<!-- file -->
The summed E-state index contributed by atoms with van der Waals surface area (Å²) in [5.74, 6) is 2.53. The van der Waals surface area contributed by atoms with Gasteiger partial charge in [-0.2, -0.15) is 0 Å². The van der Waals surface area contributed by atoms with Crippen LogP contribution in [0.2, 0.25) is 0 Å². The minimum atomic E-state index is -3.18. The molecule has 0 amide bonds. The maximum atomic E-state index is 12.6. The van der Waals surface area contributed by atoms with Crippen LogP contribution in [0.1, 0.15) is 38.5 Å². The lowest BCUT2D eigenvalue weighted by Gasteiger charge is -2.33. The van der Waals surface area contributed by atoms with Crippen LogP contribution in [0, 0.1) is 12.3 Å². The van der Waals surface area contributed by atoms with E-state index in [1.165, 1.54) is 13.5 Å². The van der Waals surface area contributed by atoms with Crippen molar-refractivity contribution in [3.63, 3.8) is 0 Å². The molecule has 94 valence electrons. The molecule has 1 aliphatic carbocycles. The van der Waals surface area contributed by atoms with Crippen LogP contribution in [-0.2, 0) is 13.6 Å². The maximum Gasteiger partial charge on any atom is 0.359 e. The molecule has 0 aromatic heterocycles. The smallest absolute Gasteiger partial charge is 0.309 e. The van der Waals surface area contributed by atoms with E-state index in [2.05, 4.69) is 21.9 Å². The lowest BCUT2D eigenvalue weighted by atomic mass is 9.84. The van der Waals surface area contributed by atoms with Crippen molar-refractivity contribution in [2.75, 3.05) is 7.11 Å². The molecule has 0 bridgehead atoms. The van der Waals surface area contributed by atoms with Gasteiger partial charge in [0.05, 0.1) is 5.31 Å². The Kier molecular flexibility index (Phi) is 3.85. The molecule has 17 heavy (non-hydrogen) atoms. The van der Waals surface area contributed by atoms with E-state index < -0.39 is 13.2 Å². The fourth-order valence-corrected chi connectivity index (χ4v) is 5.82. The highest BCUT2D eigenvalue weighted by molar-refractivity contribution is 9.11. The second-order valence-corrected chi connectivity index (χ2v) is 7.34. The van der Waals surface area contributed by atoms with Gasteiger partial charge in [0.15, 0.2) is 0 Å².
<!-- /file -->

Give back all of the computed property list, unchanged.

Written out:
The summed E-state index contributed by atoms with van der Waals surface area (Å²) in [5.74, 6) is 2.53. The van der Waals surface area contributed by atoms with Gasteiger partial charge in [-0.2, -0.15) is 0 Å². The van der Waals surface area contributed by atoms with Crippen LogP contribution in [0.2, 0.25) is 0 Å². The minimum atomic E-state index is -3.18. The molecule has 0 amide bonds. The maximum atomic E-state index is 12.6. The van der Waals surface area contributed by atoms with Crippen LogP contribution in [0.1, 0.15) is 38.5 Å². The lowest BCUT2D eigenvalue weighted by Gasteiger charge is -2.33. The van der Waals surface area contributed by atoms with Crippen LogP contribution in [0, 0.1) is 12.3 Å². The van der Waals surface area contributed by atoms with E-state index in [1.165, 1.54) is 13.5 Å². The van der Waals surface area contributed by atoms with Crippen molar-refractivity contribution in [3.63, 3.8) is 0 Å². The molecule has 94 valence electrons. The molecule has 1 aliphatic carbocycles. The van der Waals surface area contributed by atoms with Crippen LogP contribution in [-0.2, 0) is 13.6 Å². The maximum Gasteiger partial charge on any atom is 0.359 e. The molecule has 0 aromatic heterocycles. The smallest absolute Gasteiger partial charge is 0.309 e. The van der Waals surface area contributed by atoms with E-state index in [2.05, 4.69) is 21.9 Å². The lowest BCUT2D eigenvalue weighted by atomic mass is 9.84. The van der Waals surface area contributed by atoms with Crippen molar-refractivity contribution in [2.75, 3.05) is 7.11 Å². The molecule has 0 bridgehead atoms. The van der Waals surface area contributed by atoms with Gasteiger partial charge in [0.05, 0.1) is 5.31 Å². The Kier molecular flexibility index (Phi) is 3.85. The molecule has 17 heavy (non-hydrogen) atoms. The van der Waals surface area contributed by atoms with E-state index < -0.39 is 13.2 Å². The fourth-order valence-corrected chi connectivity index (χ4v) is 5.82. The highest BCUT2D eigenvalue weighted by molar-refractivity contribution is 9.11. The second-order valence-corrected chi connectivity index (χ2v) is 7.34. The van der Waals surface area contributed by atoms with Gasteiger partial charge in [0.15, 0.2) is 0 Å².